BONOKOSKI: Telus jobs cuts show severity of inflation crisis
BONOKOSKI: Telus jobs cuts show severity of inflation crisis

Communications giant Telus has committed itself to shedding 6,000 jobs while inflation in Canada persists, making products more expensive than ever.

The inflation rate in Canada fell to 2.8% in June of 2023, the lowest since March of 2021 from 3.4% in the previous month and below market expectations of 3%, as gasoline prices declined further.

The Bank of Canada is wanting 2%.

Transportation costs fell by 3.4%, extending the 2.4% decline in the previous month amid a 21.6% slide in the price of gasoline. On the other hand, food inflation remained steady at 8.3%, lifted by a 9.1% increase in the cost of groceries.

Also, soaring interest rates from the Bank of Canada (BoC) pinned the increase in mortgage interest costs (30.1%) and lifted shelter inflation to 4.8%. The core trimmed-mean rate, which is closely watched by the BoC, fell less than expected to 3.7%.

On a monthly basis, the headline CPI edged 0.1% higher.

As for Telus, financial markets data firm Refinitiv says Telus had 108,500 workers at the end of last year.

The cuts were made with “a very heavy heart” and prompted by the “evolving regulatory, competitive and macroeconomic environment,” said Darren Entwistle, the company’s president and chief executive.

“Against the backdrop of rapid transformation in our industry and the ways in which our customers want to engage with us, today we are announcing a significant investment in an extensive efficiency and effectiveness initiative across Telus,” he said in a news release.

He added that Telus is also offering early retirement and voluntary departure packages, but also establishes the company’s need to free up cash flow and remain competitive.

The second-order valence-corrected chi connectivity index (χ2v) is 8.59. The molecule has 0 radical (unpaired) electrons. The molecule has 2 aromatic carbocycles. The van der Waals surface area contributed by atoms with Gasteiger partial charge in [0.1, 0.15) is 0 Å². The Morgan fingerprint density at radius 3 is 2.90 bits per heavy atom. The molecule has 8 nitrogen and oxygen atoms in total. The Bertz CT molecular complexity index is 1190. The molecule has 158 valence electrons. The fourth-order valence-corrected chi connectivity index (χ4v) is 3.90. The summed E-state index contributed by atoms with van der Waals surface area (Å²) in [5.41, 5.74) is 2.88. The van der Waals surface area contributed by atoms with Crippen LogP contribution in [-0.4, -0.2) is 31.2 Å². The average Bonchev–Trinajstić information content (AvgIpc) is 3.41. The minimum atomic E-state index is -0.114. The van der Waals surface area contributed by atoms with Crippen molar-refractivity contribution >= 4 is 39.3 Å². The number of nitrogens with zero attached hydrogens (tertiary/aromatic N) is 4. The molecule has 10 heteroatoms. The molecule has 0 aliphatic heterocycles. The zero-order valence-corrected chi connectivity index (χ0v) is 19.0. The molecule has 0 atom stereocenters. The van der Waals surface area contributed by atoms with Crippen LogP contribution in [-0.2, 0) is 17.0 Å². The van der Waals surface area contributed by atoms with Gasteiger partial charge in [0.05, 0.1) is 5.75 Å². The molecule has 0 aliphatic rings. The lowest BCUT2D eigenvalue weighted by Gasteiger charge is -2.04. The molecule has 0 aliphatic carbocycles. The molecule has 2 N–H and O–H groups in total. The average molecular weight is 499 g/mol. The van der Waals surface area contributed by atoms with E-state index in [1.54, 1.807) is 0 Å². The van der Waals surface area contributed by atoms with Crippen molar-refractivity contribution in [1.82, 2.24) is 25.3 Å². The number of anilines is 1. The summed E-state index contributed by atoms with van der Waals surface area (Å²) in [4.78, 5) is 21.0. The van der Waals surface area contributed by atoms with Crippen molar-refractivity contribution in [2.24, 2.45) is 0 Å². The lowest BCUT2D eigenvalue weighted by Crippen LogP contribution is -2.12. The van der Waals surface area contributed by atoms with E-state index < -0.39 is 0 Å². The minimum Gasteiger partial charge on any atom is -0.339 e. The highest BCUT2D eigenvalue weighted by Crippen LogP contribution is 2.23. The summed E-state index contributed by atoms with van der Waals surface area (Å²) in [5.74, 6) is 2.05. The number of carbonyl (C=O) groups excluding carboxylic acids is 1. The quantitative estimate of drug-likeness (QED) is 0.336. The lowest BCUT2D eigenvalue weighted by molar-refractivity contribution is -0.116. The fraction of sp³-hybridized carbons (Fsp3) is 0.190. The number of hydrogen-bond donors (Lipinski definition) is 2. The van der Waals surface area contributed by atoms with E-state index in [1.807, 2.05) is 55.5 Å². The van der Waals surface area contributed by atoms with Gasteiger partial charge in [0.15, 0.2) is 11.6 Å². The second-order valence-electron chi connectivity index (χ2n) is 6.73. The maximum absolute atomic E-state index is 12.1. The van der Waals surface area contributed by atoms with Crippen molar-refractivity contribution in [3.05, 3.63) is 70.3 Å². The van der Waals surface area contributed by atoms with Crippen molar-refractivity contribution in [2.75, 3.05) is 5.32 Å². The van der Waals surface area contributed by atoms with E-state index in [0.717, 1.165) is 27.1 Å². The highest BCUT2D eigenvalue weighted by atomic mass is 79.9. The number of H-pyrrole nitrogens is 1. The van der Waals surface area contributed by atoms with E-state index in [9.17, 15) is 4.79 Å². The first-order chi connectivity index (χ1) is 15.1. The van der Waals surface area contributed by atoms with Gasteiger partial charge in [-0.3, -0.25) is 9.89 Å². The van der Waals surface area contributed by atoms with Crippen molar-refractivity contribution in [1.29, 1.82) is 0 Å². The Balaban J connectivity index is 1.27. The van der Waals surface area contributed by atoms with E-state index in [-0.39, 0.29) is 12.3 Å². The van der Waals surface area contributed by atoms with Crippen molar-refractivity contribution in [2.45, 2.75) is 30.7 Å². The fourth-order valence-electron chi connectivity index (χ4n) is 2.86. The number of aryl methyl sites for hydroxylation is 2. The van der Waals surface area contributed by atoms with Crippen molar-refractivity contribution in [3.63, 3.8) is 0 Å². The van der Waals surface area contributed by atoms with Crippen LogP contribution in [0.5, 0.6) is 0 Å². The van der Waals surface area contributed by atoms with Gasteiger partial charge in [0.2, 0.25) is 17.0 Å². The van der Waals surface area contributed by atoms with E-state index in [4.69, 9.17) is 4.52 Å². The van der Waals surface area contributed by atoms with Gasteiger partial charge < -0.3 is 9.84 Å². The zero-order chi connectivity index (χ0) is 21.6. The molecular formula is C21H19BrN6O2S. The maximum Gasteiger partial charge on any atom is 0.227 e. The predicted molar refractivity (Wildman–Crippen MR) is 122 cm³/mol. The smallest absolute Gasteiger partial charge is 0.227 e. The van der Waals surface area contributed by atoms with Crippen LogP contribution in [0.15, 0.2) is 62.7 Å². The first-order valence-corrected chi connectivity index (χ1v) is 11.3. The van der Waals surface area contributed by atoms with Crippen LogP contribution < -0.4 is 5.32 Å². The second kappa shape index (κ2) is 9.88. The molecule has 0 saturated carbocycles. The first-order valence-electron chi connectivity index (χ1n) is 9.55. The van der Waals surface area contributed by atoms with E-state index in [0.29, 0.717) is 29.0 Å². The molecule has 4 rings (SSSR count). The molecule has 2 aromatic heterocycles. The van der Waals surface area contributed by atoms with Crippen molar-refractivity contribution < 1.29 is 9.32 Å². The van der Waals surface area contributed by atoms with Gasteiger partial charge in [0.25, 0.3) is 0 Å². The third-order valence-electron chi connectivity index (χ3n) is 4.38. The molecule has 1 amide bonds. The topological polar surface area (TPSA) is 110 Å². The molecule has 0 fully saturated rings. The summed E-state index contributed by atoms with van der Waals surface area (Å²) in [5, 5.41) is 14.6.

The cuts involve 4,000 positions at its main Telus business and 2,000 at Telus International and include offers of early retirement and voluntary exits.

Donna Hokiro, president of United Steelworkers Local 1944 in Edmonton, said in an interview that unionized workers have had enough.

“Why do these companies do it? Because they can. We don’t have strong enough government regulations against it,” she said.

“We have repeatedly lobbied and we will continue to do so, that companies like Telus and others should not be given lucrative government contracts when there are no strings attached.”

Canadians can expect the quality of service they receive from Telus to drop as a result of the job losses, according to Hokiro, the union leader.

“With the cuts you see, with the clerical cuts … darn tootin’ you’re going to notice a difference.”

The restructuring will cost Telus $475 million in 2023 and lead to annual savings of more than $325 million, the company said.

Its plans to reduce its workforce were announced at the same time as the company revealed its second-quarter net income fell almost 61% from the same period last year to $196 million.

The company’s net income amounted to 14 cents per share for the quarter ending June 30 compared with 34 cents per share in the same quarter a year earlier.

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